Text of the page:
Getting a permission slip from home is one example of the “literacy brokering” that a child from an immigrant family engages in to help family members understand the unfamiliar texts and literary practices of their new home, writes Kristen Perry in a recent study in Reading Research Quarterly. Children, themselves often English Language Learners (ELLs), not only help families with language but also with unfamiliar texts such as coupons, sweepstakes tickets, crossword puzzles, phone books, etc., writes Perry.
“Literacy practices are the everyday ways in which people use reading, writing, and texts in the world,” she writes. “Rather than emphasizing literacy as a skill to be possessed, literacy practices focus on what people actually do with written language.”
Educators should be aware that children play the role of literacy broker as parents try to meet the demands of their new environment. Many educators express frustrations with parents who are not more involved with schooling, Perry says. They should be aware that rather than being disinterested or lazy, parents actually may not understand the schools’ expectations for parental involvement.
For her study on literacy brokering, Perry followed 3 Sudanese families in Michigan for 18 months. The researcher visited each family an average of once a week. She selected families of different educational levels for her study: low, moderate and high. Each family had at least one member who could communicate with her reasonably well in English. Because she was interested in the ways young children negotiated various practices, she sought families with children in kindergarten or 1st grade. Even at that young age, she says, children acted as literacy brokers.
The majority of brokering events observed by Perry revolved around responding to school-related texts. The schools that the children attended sent home many papers. The children’s homework folders usually contained a variety of different genres: New homework, completed schoolwork, library books, permission slips, order forms, advertisements, newsletters and other flyers, some of which were for nonschool organizations.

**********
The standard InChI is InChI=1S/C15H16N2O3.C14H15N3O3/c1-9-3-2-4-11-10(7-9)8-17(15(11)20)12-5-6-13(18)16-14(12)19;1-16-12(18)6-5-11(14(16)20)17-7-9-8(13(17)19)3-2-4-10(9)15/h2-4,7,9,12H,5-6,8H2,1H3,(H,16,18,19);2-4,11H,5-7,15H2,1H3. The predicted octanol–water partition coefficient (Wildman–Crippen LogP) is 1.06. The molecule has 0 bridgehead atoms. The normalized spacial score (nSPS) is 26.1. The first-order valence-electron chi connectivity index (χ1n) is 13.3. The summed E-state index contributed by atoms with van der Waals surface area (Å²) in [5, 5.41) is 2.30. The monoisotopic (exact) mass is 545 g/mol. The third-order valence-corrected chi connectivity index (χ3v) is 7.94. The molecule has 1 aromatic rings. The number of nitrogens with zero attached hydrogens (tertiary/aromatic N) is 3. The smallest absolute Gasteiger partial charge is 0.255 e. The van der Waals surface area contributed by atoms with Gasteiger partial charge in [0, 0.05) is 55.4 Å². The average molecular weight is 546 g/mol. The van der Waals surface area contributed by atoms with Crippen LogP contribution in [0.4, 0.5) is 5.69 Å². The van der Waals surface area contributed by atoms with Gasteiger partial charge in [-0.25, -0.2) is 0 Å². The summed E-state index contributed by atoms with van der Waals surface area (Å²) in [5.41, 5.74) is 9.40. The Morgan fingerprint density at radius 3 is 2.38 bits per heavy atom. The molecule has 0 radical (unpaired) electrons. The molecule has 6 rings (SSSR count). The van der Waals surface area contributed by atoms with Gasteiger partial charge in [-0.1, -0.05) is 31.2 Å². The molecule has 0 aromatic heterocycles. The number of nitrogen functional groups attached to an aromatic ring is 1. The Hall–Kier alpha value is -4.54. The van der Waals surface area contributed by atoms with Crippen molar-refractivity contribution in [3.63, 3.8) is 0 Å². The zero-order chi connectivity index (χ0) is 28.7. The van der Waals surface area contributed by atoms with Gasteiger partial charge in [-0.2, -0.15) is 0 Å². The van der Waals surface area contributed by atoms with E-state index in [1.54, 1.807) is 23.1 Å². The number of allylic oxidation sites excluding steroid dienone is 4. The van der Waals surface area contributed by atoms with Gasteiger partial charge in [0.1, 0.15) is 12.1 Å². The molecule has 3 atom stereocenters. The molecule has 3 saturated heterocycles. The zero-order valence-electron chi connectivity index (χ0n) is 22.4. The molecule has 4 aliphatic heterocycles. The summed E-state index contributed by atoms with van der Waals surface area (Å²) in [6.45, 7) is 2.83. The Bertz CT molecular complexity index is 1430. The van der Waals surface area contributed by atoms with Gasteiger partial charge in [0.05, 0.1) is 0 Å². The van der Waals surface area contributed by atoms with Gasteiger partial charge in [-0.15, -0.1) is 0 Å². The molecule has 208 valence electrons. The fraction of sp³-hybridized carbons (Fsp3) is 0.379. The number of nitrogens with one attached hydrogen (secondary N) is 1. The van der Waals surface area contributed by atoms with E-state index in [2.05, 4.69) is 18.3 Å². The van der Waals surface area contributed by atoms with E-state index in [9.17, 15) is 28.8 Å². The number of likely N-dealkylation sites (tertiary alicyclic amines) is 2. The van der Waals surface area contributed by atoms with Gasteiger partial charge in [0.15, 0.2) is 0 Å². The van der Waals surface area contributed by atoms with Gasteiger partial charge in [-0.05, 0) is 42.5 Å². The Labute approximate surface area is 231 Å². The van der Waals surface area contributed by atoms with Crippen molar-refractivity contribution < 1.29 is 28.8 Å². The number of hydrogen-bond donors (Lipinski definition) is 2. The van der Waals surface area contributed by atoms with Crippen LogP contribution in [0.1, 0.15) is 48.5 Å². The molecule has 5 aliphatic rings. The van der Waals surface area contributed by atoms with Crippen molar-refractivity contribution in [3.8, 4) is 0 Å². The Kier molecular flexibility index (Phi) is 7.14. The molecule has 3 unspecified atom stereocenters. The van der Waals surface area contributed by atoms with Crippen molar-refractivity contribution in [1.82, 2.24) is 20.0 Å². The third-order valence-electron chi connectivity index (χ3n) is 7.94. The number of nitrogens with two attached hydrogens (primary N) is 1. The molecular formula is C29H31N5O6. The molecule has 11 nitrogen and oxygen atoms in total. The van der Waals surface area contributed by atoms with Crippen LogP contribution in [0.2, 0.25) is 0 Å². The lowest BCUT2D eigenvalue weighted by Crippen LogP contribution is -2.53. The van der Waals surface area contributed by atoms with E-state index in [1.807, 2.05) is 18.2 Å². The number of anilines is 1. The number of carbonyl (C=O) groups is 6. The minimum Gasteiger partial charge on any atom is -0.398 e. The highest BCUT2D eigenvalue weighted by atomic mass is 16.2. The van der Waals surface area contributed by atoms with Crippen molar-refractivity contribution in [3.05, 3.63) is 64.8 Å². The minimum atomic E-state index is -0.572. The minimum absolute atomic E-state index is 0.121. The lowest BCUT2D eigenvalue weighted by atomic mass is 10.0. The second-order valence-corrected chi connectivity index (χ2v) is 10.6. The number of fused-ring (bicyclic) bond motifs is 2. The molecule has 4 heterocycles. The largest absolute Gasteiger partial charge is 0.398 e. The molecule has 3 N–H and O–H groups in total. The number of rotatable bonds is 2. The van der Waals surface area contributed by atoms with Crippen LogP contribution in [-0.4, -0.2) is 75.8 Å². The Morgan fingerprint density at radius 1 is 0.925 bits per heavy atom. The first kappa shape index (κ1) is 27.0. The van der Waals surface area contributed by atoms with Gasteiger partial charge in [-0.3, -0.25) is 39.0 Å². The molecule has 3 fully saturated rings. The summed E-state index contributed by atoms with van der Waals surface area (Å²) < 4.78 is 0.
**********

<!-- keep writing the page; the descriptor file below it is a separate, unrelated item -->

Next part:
In one family, the mother, who had grown up in a highly educated family, received a form for ordering yearbooks from her boys’ school, but she was not familiar with yearbooks. The researcher herself explained the purpose of a yearbook.
Although the children in the study could not actually read most of the texts themselves, they seemed to be able to guide their parents in the school’ literary practices, she writes.
“Parent signatures, in fact, appeared to be a particularly common expected response for the genres sent home by the schools,” she reports. “The children had quickly learned that this was an important function of these texts.”
One child brought home a “Turn off the TV Tuesdays” reading log. The program was intended to encourage children and parents to read together. The child told his mother he would get into trouble if she did not fill in and sign the reading log form.
“In doing so, he provided information about U.S. values regarding television and about his teacher’s expectations regarding parent support for reading at home,” she writes.
“Without knowledge of U.S. cultural beliefs and values surrounding television, education, and parenting, it was not immediately obvious to Viola what turning off the television had to do with reading with her children.”
Parents’ socioeconomic background or education level doesn’t seem to make a difference in the amount of literacy brokering they seek from their children and others, reports Perry, Children often play the role of cultural brokers in communicating to their parents the beliefs, values and practices common in the U.S. as well as its expectations. Children might help their parents understand U.S. holidays, historical events and national symbols or prepare for questions in the citizenship interview such as “Why did the Pilgrims come to America?” or “What do the stripes on our flag mean?”
Based on observations and interview data from her study, Perry says she identified 257 instances of different types of brokering involving culture, language and texts. Literacy brokering not only benefits parents but the children as well, Perry writes.
“As parents relied upon children to help them with texts, they drew them into authentic literacy practices, exposing the children to multiple texts and real-world purposes for reading and writing,” she writes.
“Genres, Contexts, and Literacy Practices: Literacy Brokering Among Sudanese Refugee Families,” by Kristen Perry, Reading Research Quarterly, Jul-Sep., Volume 44, Number 3, pp. 256-277.